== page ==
With no sign of the freezing conditions set to shift for the next few days, National Windscreens has issued expert advice to help motorists keep their windscreens in top condition.
Winter weather causes hazards that can result in a number of increased costs for motorists. For example, freezing conditions often result in damage to the roads and an increase in potholes and loose stones - likely to cause windscreen chips. In sub-zero temperatures these chips can cause costly cracks.
In an effort to help motorists reduce unnecessary repairs and replacements during the current cold snap, National Windscreens has created a handy guide to provide all motorists with a quick reminder on winter driving ‘dos and don’ts’.
National Windscreens Managing Director, Pete Marsden, says, “Very cold weather inevitably leads to more disruption for motorists and drivers might not always be focusing on the best ways to look after windscreens when they’re in a hurry. However a bit of prior preparation can make all the difference and even save motorists money, which is why we’ve produced this quick check list.”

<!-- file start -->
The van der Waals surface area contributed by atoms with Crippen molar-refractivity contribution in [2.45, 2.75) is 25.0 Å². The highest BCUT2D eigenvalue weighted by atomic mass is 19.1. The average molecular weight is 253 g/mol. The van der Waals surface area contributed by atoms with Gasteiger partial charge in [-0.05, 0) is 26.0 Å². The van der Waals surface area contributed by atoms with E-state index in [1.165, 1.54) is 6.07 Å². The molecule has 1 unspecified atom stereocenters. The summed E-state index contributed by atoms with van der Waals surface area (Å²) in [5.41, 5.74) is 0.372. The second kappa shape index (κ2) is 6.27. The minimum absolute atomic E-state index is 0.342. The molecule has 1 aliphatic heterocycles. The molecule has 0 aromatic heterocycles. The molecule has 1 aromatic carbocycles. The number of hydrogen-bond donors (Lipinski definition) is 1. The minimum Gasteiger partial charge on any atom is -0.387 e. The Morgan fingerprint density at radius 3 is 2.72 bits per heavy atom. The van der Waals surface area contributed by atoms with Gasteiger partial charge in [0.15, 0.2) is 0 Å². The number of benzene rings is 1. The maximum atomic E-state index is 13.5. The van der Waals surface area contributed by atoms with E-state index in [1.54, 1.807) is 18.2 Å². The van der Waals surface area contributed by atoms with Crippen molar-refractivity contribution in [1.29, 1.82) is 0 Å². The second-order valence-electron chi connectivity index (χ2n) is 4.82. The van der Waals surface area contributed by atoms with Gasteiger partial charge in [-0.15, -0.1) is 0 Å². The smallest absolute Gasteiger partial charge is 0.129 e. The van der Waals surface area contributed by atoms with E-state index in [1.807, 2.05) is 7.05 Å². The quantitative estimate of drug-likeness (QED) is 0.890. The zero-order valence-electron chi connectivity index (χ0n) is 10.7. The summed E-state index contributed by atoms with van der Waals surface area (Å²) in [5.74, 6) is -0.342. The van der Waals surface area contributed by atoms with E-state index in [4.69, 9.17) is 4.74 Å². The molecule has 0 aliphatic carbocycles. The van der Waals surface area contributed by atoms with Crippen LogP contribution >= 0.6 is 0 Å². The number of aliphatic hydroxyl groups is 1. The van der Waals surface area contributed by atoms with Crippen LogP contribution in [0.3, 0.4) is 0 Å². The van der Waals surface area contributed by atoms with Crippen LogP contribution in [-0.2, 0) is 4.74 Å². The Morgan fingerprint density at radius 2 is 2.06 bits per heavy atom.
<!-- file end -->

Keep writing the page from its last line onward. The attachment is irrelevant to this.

Operating the UK’s largest fitting centre network in its field, National Windscreens has extensive experience in getting vehicles back on the road in record time during the winter season, benefitting private motorists, insurance providers and fleet operators with its industry leading ‘time to serve statistics’ and extremely competitive costs.
Pete continues “To help prevent windscreen breakages during the winter season, National Windscreens always recommends that motorists regularly check for small chips or damage to the glass as it is far cheaper, and sometimes even free, to repair a chip than it is to replace a windscreen.
“And if in doubt National Windscreens offers a free windscreen check service designed to highlight potential MOT failures at all of our 108 fitting centres, as well as winter vehicle checks for our fleet customers.”
For full details on National Windscreens top winter driving tips, please download the Winter Driving Guide here: